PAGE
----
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McElvaney v. Roumelco, LLC

Court of Appeals of Georgia

March 30, 2015

McELVANEY
v.
ROUMELCO, LLC et al

Cert. applied for.

Contract. Fulton Superior Court. Before Judge Schwall.

Schreeder, Wheeler & Flint, John A. Christy, Scott D. McAlpine, Knight Johnson, Bryan M. Knight, Todd N. Robinson, Beal & Blitch, Andrew M. Beal, for appellant.

Bruce P. Brown, for appellees.

OPINION

Page 420

Branch, Judge.

Plaintiff Sean McElvaney brings this appeal from the trial court's grant of summary judgment to defendants Roumelco, LLC and its principal, Constantine Roumel (collectively, " Roumelco" ), in McElvaney's suit for breach of contract concerning his investment of nearly $300,000 in Roumelco and its Atlanta real estate venture. The trial court held that McElvaney and Roumelco failed to reach a sufficiently definite agreement as to McElvaney's ownership interest in the company but that McElvaney could proceed on his unjust enrichment claim. On appeal, McElvaney argues that genuine questions of material fact remain as to his breach of contract claim and that the trial court also erred when it denied his request to appoint a receiver for Roumelco. Because we agree with the first of these contentions, we reverse the grant of summary judgment to Roumelco, vacate the denial of McElvaney's motion for a receiver, and remand [331 Ga.App. 730] for further proceedings.

To prevail at summary judgment under OCGA § 9-11-56, the moving party must demonstrate that there is no genuine issue of material fact and that the undisputed facts, viewed in the light most favorable to the nonmoving party, warrant judgment as a matter of law. OCGA § 9-11-56 (c). A defendant may do this by showing the court that the documents, affidavits, depositions and other evidence in the record reveal that there is no evidence sufficient to create a jury issue on at least one essential element of plaintiff's case.

Lau's Corp. v. Haskins, 261 Ga. 491 (405 S.E.2d 474) (1991) (emphasis omitted).

Page 421

Viewed in favor of McElvaney, the record shows that in the fall of 2010, McElvaney hired Roumel to work for Armada Group, Inc. (" Armada" ), a company owned solely by McElvaney. While working at Armada, Roumel learned of an opportunity to buy an apartment complex in southeast Atlanta and approached McElvaney for help in acquiring the property. At Roumel's request, McElvaney provided all of a $100,000 deposit required to enter into a contract to purchase the property as well as an additional $38,000 in legal fees. Before the closing, which was set for June 2011, McElvaney and Roumel orally agreed that in exchange for 50 percent ownership of and shared decisionmaking concerning the property, they would together give or otherwise " find," " from friends, relations, wherever," an additional $150,000 in cash necessary to close on the property. As McElvaney testified:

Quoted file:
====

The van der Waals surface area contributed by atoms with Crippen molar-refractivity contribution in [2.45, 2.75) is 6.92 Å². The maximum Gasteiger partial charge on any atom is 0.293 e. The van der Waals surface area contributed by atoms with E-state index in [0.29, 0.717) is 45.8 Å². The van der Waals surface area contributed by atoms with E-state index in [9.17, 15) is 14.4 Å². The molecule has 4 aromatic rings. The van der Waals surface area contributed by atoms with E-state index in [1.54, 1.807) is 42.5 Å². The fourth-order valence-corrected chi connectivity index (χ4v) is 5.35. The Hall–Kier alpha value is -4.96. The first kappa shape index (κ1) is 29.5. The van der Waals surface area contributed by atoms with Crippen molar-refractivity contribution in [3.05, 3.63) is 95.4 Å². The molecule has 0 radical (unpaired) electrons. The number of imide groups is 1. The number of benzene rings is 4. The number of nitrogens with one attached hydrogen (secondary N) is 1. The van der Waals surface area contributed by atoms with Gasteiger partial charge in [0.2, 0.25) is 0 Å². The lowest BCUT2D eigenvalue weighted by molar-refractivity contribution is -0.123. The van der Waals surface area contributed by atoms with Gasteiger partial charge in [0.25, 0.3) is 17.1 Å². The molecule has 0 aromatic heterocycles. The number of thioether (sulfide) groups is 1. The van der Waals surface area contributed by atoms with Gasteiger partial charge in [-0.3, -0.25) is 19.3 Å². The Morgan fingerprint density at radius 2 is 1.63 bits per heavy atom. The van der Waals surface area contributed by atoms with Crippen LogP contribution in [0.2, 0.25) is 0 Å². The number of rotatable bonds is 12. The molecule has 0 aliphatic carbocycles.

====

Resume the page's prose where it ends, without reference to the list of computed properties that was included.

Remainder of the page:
It was always the agreement between ... me and Mr. Roumel that we would find the money, together, [that] we would work our best in both directions to raise the money. It didn't matter whether it was him putting the money or me putting the money, but it was $300,000 ... needed to close this deal, as I thought.

The parties also agreed that " when the apartment complex would be sold, or when [it] generated operating profits, the monies that were used to fund the purchase of the complex were to be repaid first to [McElvaney]," with " the remaining profits divided equally between" him and Roumel.

In May and June 2011, McElvaney made arrangements to borrow $144,350 from Kevin McKenna, a friend in Ireland, to be paid back to McKenna within three months at 25 percent annual interest. [331 Ga.App. 731] On June 3, Roumel wrote an e-mail to a third party naming McElvaney as his " partner" in the property. On June 9, Roumelco purchased the property for cash and debt in the amount of $1,400,000. That same day, Roumel sent an e-mail to McElvaney noting, " DONE DEAL PARTNER!!!!!!!!!" On June 14, McElvaney wired the $144,000 he had borrowed from McKenna to ...


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